When an artist of Dr. Dre's stature releases a new song, it's always an event – especially since he averages about a record a decade.
In the new four-part HBO documentary The Defiant Ones, Dre reveals more of himself than he ever has in his music. Much of that is due, of course, to the fact that the sonic architect who orchestrated gangsta rap's chart-topping rise in the 1990s always left the lyrical handiwork up to others. So we've tended to get broad strokes and braggadocio delivered in a voice that evolved at the same rate as Dre's rotating cast of clutch writers. But in the snippet of "Gunfire" — a new song that premiered on his Beats1 "The Pharmacy" radio show last weekend, and his first release since 2015's Compton — Dre simultaneously sounds like an old and new versions of himself.
His flow is super nimble for an artist who concedes that making music is a "young man's game," while his boasts sound as if he never aged past his explicit prime: "Who got a hit just like this? And got heart and rich like this? / Never failed, 20 years and he still got grip like this / And got kids with a super-hot b**** like this," he spits. In an era where young MCs seem more enamored with slower, druggy flows emblematic of the Chronic-era he and Snoop shepherded, Dre's pace keeps accelerating. It's an odd Benjamin Button-esque revelation: The nimbler he gets on the mic, the more he shows his age. Perhaps that's the risk of relying on young wordsmiths to pen one's rhymes. While JAY-Z, who has also ghostwritten for Dre (1999's "Still D.R.E."), sounds older and wiser than ever on his new opus 4:44, Dre still raps as if he has something to prove.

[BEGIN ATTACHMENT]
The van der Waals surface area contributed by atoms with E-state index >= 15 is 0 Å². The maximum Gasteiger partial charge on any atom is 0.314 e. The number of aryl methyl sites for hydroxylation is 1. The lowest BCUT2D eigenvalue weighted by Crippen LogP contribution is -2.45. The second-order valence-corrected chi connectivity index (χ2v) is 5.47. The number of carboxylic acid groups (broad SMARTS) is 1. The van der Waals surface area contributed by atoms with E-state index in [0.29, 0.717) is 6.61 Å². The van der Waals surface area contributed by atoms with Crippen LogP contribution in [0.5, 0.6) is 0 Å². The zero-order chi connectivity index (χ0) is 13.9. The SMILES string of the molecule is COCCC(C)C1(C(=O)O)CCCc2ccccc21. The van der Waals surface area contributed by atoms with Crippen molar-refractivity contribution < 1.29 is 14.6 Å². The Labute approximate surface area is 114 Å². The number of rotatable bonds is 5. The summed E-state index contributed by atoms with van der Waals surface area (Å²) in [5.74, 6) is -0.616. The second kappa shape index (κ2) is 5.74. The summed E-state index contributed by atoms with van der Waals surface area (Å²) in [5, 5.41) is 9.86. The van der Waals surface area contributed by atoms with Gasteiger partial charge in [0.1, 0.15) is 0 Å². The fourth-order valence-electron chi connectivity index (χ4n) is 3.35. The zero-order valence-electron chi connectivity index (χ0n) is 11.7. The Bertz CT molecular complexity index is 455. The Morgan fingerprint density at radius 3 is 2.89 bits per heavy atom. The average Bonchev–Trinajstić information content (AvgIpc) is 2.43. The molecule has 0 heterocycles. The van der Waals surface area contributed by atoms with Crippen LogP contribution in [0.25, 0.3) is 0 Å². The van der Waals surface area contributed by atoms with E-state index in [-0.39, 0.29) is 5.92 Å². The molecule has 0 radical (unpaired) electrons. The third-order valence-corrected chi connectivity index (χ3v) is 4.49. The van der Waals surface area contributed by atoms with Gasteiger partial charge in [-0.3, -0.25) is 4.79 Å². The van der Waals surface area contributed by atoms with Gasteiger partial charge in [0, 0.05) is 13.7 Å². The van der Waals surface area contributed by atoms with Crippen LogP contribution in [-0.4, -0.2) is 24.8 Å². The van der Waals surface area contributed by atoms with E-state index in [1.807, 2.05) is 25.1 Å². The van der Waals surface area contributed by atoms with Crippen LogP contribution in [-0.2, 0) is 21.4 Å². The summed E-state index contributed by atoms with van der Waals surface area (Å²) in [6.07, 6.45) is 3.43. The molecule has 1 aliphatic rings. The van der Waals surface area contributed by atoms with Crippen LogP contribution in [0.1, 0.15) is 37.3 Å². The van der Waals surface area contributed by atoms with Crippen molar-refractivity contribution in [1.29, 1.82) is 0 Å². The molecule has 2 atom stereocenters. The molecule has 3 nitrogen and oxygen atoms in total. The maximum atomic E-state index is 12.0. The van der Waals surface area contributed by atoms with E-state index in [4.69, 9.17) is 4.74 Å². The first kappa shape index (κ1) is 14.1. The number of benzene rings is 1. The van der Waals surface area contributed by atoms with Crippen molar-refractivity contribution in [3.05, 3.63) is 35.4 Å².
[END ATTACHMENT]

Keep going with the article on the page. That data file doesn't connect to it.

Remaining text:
But no one's ever judged him by his mic skills; it's his sleek production that matters most. And the quantity has always been more questionable than the impeccable quality. But in a recent interview, Defiant Ones director Allen Hughes suggests we'll be hearing more from the perfectionist soon, as he finishes up contributions on Eminem's rumored forthcoming LP. He may continue to release new music at his own pace but, as Hughes assures, Dre's work ethic — like his flow — never slows.